“5 o’clock, U Street, today’s topic: cuffing season. And Obama”
I would roll my eyes and just plan to be there.
At the end of each “check in” — after we’d shared a plate of sweet potato fries and drank cheap beers that I ordered with my big sister’s ID; after we’d argued about liberal doctrine and whether or not we would let our respective future children use dishwashers or would they have to wash by hand; and after I’d stabbed him in the shoulder with my fingers at least three times — he’d look me up and down and ask: “So what you bout to do after this? You tryna come to the crib?” Every time. I’d hold his gaze for a moment and put a hand on his shoulder, then sweetly and gently tell his ass, “no.”
“Why not?” my suite mate would ask when I told her that I was not about fuck Christopher. “Y’all sure be kiki-in when I see y’all on campus.”
It was true, I admit. But as un-nice as it was to say, Christopher just didn’t get the panties wet. Plus I was too busy studyin’ Justice.
Mmmmp. Mmmp. Mmp. Justice.
He wasn’t fine or anything, but he had a thing about him and oh how I could fixate on a thing. This particular thing was a Lupe Fiasco Push, Kick vibe, which I had gotten a hearty whiff of when I showed up to the interest meeting to join the school newspaper, and he told someone to watch a Zatoichi film and meditate before writing their next piece. From that point on, I definitely didn’t have time for Christopher’s lil sophomoric house parties, because I was slowly and methodically working on getting Justice to love me. Getting myself invited to the mature kickbacks that he and the other editors had on weekends; staying late in the office to help with this thing or that; suddenly knowing a lot about Zatoichi.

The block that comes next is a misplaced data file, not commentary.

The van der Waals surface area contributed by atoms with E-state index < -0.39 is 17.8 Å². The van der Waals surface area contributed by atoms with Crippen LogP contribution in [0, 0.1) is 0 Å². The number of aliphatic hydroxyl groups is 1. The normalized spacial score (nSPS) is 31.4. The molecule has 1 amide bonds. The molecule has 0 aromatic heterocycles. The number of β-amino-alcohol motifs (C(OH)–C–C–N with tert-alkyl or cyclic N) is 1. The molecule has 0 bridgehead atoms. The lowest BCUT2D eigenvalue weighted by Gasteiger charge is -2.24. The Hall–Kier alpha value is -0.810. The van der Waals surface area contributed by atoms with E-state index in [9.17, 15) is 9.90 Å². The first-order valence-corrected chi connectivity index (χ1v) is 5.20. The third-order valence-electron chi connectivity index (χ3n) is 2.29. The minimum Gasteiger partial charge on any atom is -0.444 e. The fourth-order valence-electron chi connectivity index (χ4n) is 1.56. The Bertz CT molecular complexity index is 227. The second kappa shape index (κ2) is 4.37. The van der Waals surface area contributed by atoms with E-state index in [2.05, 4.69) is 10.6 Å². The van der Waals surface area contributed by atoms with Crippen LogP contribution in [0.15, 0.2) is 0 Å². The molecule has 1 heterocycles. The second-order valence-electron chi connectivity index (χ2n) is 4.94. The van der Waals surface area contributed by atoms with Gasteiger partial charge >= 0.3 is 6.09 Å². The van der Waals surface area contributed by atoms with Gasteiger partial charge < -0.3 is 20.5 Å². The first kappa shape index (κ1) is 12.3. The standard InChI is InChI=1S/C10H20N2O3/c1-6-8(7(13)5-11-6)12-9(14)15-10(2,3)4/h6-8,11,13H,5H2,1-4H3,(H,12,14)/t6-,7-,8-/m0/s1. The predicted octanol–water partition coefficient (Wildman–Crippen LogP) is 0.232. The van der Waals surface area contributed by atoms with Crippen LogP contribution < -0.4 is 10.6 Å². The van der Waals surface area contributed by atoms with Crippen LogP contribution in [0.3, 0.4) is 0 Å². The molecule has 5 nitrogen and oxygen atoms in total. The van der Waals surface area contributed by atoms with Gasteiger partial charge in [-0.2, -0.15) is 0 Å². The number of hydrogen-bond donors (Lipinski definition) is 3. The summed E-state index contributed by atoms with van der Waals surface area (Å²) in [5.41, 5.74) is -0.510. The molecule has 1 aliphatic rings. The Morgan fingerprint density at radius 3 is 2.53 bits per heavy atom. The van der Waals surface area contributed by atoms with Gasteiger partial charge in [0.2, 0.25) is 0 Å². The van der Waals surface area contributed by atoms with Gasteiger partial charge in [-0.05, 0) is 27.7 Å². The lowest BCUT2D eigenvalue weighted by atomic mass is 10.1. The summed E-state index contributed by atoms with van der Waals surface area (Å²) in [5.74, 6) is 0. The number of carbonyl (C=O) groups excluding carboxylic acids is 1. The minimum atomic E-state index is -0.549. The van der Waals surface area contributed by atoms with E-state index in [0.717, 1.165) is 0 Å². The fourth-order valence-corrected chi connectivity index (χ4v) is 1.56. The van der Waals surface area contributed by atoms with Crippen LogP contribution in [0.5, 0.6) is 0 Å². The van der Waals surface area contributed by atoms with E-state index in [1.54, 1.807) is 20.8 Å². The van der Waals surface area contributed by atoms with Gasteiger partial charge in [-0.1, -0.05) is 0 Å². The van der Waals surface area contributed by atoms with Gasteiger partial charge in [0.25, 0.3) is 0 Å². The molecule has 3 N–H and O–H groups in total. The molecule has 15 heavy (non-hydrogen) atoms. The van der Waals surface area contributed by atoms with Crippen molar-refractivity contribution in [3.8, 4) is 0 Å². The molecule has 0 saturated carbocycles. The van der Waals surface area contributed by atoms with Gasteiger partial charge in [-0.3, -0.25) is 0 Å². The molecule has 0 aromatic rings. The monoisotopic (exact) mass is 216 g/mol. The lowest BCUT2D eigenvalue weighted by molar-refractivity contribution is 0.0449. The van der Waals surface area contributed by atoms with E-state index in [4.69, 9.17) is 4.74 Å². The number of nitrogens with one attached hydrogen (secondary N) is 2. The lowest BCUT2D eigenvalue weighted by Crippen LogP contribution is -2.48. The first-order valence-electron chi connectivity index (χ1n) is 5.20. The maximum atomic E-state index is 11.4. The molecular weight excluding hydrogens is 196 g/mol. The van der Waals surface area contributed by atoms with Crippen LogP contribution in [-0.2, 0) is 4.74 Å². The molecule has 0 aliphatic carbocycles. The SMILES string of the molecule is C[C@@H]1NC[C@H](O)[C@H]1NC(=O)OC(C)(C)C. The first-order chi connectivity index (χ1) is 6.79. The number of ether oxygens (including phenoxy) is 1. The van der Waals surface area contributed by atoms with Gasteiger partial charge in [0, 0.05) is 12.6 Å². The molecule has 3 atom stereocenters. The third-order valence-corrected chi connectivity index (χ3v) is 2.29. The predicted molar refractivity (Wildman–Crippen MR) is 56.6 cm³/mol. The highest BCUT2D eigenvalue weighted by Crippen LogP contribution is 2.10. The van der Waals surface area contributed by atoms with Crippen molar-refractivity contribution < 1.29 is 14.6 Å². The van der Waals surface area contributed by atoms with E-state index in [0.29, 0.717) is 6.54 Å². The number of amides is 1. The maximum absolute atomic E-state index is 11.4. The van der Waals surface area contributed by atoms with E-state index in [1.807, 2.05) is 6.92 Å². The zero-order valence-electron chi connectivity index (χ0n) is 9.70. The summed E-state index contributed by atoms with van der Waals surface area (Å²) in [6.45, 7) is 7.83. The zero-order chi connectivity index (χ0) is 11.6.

One thing I forgot to mention about Justice: he had a girlfriend who also worked at the school paper, who happened to be the top bitch on the copy desk. She was this super boring girl from Michigan who read teen fantasy novels and never did anything fun with her hair; a hard as nails copy chief who liked to take all the wit and sass out of my political takedown columns. We were night and day, the two of us, and I wondered nonstop how Justice could like us both. I wondered if she even talked, honestly, because I never heard a word. I thought about it all the time, but rarely did it ever come up between us. Oh but when it did, he assured me that was a dead ting and shit was just complicated. That he was going to be breaking up with her very, very soon.